Zachry, on the other hand, thinks of our time as a paradise compared to his and is confused to learn the same impulses which created it also destroyed it.

Then who, asked I, tripped the Fall if it weren’t Old Georgie?

Eery birds I din’t knowed yibbered news in the dark for a beat or two. The Prescient answered, Old’uns tripped their own Fall.

O, her words was a rope o’ smoke. But Old’uns’d got the smart!

I mem’ry she answered, Yay, Old’uns Smart mastered sicks, miles, seeds an’ made miracles ord’nary, but it din’t master one thing, nay, a hunger in the hearts o’ humans, yay, a hunger for more.

Slavery, or at least entrapment, is also a common occurrence in the different stories. The impulse to control by those in power and the equally strong impulse to resist and fight for freedom also reoccurs. But, given the arc of history illustrated, perhaps both the controlled and the controlling are puppets to their human impulses. And the effort to subvert and revolt is not the exercise of a free will we might assume it to be.

All revolutions are the sheerest fantasy until they happen; Then they become historical inevitabilities.

Is there a common theme or aspect that connects all six stories? Perhaps, but Mitchell plays this subtly enough that it can be difficult to be sure without thorough analysis. There are aspects that can seem to unite only for there to be exceptions. Four of the stories, but obviously not all, take place in the Pacific or Pacific rim for example.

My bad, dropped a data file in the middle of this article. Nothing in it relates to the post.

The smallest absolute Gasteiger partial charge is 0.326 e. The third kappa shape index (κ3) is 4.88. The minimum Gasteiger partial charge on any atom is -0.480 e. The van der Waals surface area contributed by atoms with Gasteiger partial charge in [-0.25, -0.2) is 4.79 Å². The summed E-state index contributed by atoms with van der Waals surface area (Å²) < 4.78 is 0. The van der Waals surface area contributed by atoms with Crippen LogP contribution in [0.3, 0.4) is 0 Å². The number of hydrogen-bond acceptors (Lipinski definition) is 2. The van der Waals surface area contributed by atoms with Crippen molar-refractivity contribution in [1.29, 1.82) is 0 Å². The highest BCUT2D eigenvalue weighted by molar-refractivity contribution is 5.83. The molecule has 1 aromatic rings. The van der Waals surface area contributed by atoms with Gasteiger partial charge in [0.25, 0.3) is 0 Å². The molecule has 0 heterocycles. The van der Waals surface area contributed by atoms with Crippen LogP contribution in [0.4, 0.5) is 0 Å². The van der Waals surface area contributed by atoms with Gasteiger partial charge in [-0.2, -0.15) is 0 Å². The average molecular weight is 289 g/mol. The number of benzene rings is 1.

Another thing the film does better, given the nature of its medium, is to move from on story/period to another. In the book, when you are on the descent, it has now been a long time since you were in the first two stories and it can take a little bit of scouring your memory to be plunged back into them.

But, what the book does better is the telling of Timothy Cavendish’s and Somni~451’s stories. They were also my favourites so I may be biased, but the film medium cannot hope to do these two justice within the time they can give each. Cavendish’s story is far funnier and more exciting in the book. And Somni~451’s world offers a lot more for the reader to consider in the book. It even has a different ending.

These comparisons between mediums is in itself a fitting way to examine this story. That is because storytelling, through various mediums, is another theme of Cloud Atlas, one that connects all the stories. In the novel, the stories of each period survive and are passed on to future periods as memoir, music, journalism, film, prisoner transcript and oral storytelling. It is a humanising aspect that connects all people at all times.